May 2, 2010
Our rabbi and “teacher” ascended the pulpit to give his sermon last Shabbat. “Sermon”, in the singular, is the significant word here. It’s the same sermon week after week the message of which is “You don’t keep a kosher enough home”. As a teacher he’s certainly teaching us about kosher homes, that’s for sure.
I know he’s looking at me when he’s talking. I’m aware that stabbing a meaty knife five times into a plant pot does not necessarily render it clean after accidentally using it to spread butter, but at least I own separate sets of cutlery.
As the rabbi embarked on his admonishment I began to consider the levels of kashrut people keep and came up with a useful five-point scale. I’m hoping it will save embarrassment concerning dinner invitations because rather than there being any doubts as to whether the host stabs the knife only five rather than the acceptable six times, by simply stating their level the invitee will be able to wriggle out, thus:
“Would you like to come back to ours, we’re having chicken schnitzels? We’re level three.”
“That’s a lovely invitation but we’re already going somewhere else. Come to us next week. We’re level four”.
“Message received loud and clear.”
So here’s the scale.
Level 1. You buy a box of matzah at Pesach. Other than that kashrut laws apply to wandering tribes in hot countries who cannot keep food fresh. You’re looking forward to the day when you see rock badger on a menu.
Level 2. You eat shellfish and bacon but not roast pork (because it’s just too goyishe). At your son’s Barmitzvah you provided “kosher-style” food.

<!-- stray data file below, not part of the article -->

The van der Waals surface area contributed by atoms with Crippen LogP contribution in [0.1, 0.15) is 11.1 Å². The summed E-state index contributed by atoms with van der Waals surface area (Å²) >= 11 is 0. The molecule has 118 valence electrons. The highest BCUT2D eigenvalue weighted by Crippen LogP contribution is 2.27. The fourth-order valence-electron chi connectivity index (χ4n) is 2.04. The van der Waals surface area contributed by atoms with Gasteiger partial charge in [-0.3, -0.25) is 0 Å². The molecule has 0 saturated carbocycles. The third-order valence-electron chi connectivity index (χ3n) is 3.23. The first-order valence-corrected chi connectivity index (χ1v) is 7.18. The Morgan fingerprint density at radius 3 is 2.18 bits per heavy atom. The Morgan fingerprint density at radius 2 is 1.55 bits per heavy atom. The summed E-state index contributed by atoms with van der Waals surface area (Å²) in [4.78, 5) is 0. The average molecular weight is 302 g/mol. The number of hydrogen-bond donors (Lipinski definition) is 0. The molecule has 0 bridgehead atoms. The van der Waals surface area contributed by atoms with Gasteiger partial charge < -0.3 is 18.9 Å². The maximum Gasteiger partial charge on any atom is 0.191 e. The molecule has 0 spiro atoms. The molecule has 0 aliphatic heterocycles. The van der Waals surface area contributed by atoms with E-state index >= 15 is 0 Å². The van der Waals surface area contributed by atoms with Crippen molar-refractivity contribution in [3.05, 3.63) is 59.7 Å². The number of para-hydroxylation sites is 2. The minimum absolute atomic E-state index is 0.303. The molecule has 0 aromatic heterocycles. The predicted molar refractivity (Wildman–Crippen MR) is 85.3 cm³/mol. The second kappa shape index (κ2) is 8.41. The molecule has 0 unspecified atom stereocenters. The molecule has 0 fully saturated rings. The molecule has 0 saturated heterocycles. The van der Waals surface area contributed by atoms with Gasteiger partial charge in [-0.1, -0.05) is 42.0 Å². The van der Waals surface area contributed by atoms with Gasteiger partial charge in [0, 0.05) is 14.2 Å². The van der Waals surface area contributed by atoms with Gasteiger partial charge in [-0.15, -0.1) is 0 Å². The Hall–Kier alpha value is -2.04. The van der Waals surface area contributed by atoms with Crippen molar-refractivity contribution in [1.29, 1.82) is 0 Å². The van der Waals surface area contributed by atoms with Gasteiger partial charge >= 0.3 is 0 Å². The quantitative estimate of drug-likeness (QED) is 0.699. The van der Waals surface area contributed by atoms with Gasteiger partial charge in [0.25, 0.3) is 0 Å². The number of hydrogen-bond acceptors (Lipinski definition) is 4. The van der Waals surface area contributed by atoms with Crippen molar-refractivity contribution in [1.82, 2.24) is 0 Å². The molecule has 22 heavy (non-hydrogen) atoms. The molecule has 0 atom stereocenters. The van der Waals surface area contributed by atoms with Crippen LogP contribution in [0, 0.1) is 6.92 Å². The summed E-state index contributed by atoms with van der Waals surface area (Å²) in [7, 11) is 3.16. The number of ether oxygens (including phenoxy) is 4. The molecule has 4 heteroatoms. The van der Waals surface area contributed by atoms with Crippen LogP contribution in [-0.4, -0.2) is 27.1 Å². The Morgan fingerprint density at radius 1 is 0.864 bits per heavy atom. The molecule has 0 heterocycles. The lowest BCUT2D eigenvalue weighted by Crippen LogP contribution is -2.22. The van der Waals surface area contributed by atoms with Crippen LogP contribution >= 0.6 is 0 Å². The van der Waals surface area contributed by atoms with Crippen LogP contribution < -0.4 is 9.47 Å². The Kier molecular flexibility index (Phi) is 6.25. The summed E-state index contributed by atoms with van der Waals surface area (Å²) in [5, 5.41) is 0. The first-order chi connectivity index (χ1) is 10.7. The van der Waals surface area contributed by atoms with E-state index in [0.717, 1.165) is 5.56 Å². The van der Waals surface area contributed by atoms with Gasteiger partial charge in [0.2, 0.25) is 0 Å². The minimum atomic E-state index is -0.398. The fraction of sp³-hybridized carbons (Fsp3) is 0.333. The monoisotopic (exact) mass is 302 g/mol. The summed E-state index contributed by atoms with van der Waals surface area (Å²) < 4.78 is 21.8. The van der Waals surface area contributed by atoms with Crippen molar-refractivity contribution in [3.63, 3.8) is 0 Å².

Level 3. You keep a vaguely kosher home but you enjoy Indian and Chinese takeaways as long as they are eaten from the carton and with disposable cutlery. Foreign countries do not have kosher laws as far as you are aware so anything goes when on holiday. You think that Halal means “almost kosher”.
Level 4. You separate milk and meat but never look at a clock between consuming them instead relying on your rather inaccurate sense of how long three hours takes to pass. You go to Eilat because you can’t be bothered to clean the house for Pesach. When shopping you read the list of ingredients on a package and if you don’t see certain obvious words it’s probably OK.
Level 5. Visitors are perplexed to find four separate kitchens in your house: one milky, one meaty, and two more for Pesach. Your many children wonder whether going vegetarian might not be a bad idea if it frees up some space for beds. You feel uneasy buying glatt just in case it’s not glatt enough. You wait six days after eating meat before consuming dairy.
Yesterday my wife coyly admitted that she had invited the rabbi for lunch. I think I’ll show him the scale and proudly explain how we’re working towards level 2. That should put him off.